[ISN] Chinese hackers wake up to malware riches

From: InfoSec News (alerts@private)
Date: Thu Mar 15 2007 - 22:19:39 PST


Tom Sanders in California
16 Mar 2007

Security researchers are noticing an increase in malware originating 
from China, which is adding to the challenge of investigating online 

"The last 3-4 months there has been a slow increase in Chinese malware. 
It used to be the odd file every now and then. Now it's almost every 
day," Chris Boyd, director of malware research with security vendor 
Facetime Communications told vnunet.com.

The region of Southeast Asia traditionally has been a hotbed of password 
stealers that go after login names and passwords for online games such 
as World of Warcraft. Criminals in those cases are after virtual 
currencies and goods that they then sell on auction websites.

The increase that Boyd is witnessing signals a larger trend where 
Chinese criminals are developing their own file downloaders and 
rootkits. Such pests can be used to control botnets, install adware and 
evade detection by security software. Just like in other parts of the 
world, money is the big driver behind this.

"They are starting to realize that you can make silly amounts of money 
from installing malware," said Boyd.

Roger Thompson, chief technology officer with Exploit Prevention Labs, 
shared Boyd's observations. He saw Chinese malware activities increase 
last January, when what is believed to be group of Chinese attackers 
hacked into the Superbowl website. The same group has been linked to a 
series of other online attacks.

Most of the recent zero-day vulnerabilities in Word and Excel that have 
emerged over the past months too are linked to Chinese hackers, Thompson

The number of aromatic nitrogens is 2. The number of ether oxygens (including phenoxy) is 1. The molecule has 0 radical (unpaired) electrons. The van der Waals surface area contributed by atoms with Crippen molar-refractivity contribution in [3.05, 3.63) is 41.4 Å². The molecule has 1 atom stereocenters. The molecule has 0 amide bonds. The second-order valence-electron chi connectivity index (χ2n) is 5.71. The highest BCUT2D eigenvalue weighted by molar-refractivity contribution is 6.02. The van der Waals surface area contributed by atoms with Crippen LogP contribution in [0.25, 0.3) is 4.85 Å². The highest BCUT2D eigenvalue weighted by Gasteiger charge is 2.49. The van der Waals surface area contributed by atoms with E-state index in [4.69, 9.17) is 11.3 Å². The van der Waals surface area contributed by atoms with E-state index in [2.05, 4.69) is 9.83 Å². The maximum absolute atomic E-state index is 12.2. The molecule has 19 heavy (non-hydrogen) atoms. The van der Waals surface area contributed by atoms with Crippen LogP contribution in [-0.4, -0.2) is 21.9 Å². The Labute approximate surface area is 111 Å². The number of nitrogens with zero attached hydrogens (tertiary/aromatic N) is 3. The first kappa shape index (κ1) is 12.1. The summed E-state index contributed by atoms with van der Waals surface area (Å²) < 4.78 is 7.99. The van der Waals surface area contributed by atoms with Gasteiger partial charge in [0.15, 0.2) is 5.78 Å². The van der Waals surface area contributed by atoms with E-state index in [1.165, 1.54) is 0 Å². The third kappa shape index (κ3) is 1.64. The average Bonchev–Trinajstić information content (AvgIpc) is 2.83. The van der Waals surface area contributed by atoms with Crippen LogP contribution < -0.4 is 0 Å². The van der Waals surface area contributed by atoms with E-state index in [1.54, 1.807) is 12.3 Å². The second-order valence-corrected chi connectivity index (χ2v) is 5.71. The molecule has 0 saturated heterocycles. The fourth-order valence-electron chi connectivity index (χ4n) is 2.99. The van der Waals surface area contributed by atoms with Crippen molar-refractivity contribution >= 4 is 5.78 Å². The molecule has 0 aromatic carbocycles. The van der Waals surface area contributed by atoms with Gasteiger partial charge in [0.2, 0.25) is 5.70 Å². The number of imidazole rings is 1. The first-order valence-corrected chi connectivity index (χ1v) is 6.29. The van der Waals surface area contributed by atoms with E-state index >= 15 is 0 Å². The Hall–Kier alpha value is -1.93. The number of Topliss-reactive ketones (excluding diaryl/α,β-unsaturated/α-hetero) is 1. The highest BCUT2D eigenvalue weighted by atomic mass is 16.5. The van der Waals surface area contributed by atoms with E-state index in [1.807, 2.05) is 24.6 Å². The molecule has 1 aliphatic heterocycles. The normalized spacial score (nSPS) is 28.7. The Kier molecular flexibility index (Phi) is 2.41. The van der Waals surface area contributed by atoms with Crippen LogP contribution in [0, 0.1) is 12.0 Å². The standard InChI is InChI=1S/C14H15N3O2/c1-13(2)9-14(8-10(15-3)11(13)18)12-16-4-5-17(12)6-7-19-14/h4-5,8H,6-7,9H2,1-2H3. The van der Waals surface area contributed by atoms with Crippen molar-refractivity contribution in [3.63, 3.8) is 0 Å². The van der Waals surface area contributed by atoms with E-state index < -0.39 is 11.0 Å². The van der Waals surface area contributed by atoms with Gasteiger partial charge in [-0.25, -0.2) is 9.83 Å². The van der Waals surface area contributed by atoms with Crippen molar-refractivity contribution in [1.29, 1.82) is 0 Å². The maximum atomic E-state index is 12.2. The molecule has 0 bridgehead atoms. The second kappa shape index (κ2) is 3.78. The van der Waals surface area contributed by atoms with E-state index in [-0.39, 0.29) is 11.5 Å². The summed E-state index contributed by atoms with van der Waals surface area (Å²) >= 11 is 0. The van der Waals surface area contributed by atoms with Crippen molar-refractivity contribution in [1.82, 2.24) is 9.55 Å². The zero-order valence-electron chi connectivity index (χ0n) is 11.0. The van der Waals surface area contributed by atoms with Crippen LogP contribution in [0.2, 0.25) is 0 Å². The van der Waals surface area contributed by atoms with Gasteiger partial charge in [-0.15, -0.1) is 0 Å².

"I always thought that the face of the new generation of hackers would 
be Chinese. There is just so many of them, and they are an emerging 
technology power." Thompson told vnunet.com.

Chinese malware writers use essentially the same principles as their 
colleagues in other parts of the world. They copy exploits that other 
attackers have found. And in the constant battle against security 
software, malware code is encrypted and downloaders constantly switch 
the malware files that they fetch.

"It is old technology," commented Shane Coursen, a senior technical 
consultant with Kaspersky Labs. "The password stealers are basically a 
glorified keylogger."

But Boyd is seeing more advanced malware coming out if China as well. 
Earlier this month he dissected a Trojan dubbed Symfly. In addition to 
downloading multiple adware applications, it installed the Alexa 
toolbar. The tool is a legitimate application from web retailer Amazon 
that measures the popularity of websites. Next, the Trojan builders 
would open a series of websites in an apparent attempt to boost the 
Alexa ranking of those sites.

Local programmers also have developed rootkit technology that hides 
software from security software. Some of these can't be detected with 
current rootkit removal tools, and generally can be "completely 
horrendous", Boyd said in reference to the rootkit that ships with the 
Agent.bgg Trojan.

Chinese malware furthermore can be more difficult to dissect. Chinese 
websites for instance sometimes use seemingly random domain names which 
letter and number combinations are believed to have a symbolic 

Online gangs in the West often user random domain names to host 
malware-spreading websites. The malware is typically hidden behind 
seemingly legitimate content. The random domain names make it harder to 
determine if a legitimate website has been hacked to host malware, or is 
actually operated by criminals.

Most Chinese websites also forge registration information to evade local 
censors even if they don't publish any controversial materials. This 
again makes it harder to notify the owner of a hacked website and have 
the malware removed.

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